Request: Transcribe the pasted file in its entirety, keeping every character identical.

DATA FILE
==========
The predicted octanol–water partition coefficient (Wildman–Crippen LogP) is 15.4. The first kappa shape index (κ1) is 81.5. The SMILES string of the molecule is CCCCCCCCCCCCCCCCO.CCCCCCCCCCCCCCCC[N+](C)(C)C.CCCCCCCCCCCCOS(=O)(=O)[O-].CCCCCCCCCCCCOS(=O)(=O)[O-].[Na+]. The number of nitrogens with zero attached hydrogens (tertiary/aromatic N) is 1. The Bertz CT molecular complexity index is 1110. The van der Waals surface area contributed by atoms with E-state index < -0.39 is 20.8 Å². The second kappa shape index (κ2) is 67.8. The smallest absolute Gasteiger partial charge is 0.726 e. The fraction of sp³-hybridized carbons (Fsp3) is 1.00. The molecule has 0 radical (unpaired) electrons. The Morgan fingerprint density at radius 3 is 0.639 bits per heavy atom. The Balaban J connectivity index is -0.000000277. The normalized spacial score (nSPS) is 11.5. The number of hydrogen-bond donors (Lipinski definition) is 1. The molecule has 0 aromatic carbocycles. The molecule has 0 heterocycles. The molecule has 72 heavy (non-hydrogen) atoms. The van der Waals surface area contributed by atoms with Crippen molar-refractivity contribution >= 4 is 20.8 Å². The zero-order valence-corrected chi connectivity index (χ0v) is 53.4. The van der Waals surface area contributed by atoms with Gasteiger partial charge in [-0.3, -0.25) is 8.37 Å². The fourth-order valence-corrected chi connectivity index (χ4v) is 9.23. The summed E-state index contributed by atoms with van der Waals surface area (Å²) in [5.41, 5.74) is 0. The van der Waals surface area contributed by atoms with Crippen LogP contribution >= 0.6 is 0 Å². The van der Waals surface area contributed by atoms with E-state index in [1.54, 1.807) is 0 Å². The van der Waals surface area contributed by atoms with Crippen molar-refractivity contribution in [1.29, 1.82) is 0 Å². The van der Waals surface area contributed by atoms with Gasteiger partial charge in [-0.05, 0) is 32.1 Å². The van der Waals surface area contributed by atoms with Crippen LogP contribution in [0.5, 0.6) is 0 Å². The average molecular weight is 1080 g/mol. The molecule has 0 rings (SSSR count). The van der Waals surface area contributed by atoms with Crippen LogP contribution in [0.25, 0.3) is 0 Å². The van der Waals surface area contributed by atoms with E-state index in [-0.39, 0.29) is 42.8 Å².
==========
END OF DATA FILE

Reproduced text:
The predicted octanol–water partition coefficient (Wildman–Crippen LogP) is 15.4. The first kappa shape index (κ1) is 81.5. The SMILES string of the molecule is CCCCCCCCCCCCCCCCO.CCCCCCCCCCCCCCCC[N+](C)(C)C.CCCCCCCCCCCCOS(=O)(=O)[O-].CCCCCCCCCCCCOS(=O)(=O)[O-].[Na+]. The number of nitrogens with zero attached hydrogens (tertiary/aromatic N) is 1. The Bertz CT molecular complexity index is 1110. The van der Waals surface area contributed by atoms with E-state index < -0.39 is 20.8 Å². The second kappa shape index (κ2) is 67.8. The smallest absolute Gasteiger partial charge is 0.726 e. The fraction of sp³-hybridized carbons (Fsp3) is 1.00. The molecule has 0 radical (unpaired) electrons. The Morgan fingerprint density at radius 3 is 0.639 bits per heavy atom. The Balaban J connectivity index is -0.000000277. The normalized spacial score (nSPS) is 11.5. The number of hydrogen-bond donors (Lipinski definition) is 1. The molecule has 0 aromatic carbocycles. The molecule has 0 heterocycles. The molecule has 72 heavy (non-hydrogen) atoms. The van der Waals surface area contributed by atoms with Crippen molar-refractivity contribution >= 4 is 20.8 Å². The zero-order valence-corrected chi connectivity index (χ0v) is 53.4. The van der Waals surface area contributed by atoms with Gasteiger partial charge in [-0.3, -0.25) is 8.37 Å². The fourth-order valence-corrected chi connectivity index (χ4v) is 9.23. The summed E-state index contributed by atoms with van der Waals surface area (Å²) in [5.41, 5.74) is 0. The van der Waals surface area contributed by atoms with Crippen LogP contribution >= 0.6 is 0 Å². The van der Waals surface area contributed by atoms with E-state index in [1.54, 1.807) is 0 Å². The van der Waals surface area contributed by atoms with Crippen molar-refractivity contribution in [1.29, 1.82) is 0 Å². The van der Waals surface area contributed by atoms with Gasteiger partial charge in [-0.05, 0) is 32.1 Å². The van der Waals surface area contributed by atoms with Crippen LogP contribution in [0.5, 0.6) is 0 Å². The average molecular weight is 1080 g/mol. The molecule has 0 rings (SSSR count). The van der Waals surface area contributed by atoms with Crippen LogP contribution in [0.25, 0.3) is 0 Å². The van der Waals surface area contributed by atoms with E-state index in [-0.39, 0.29) is 42.8 Å².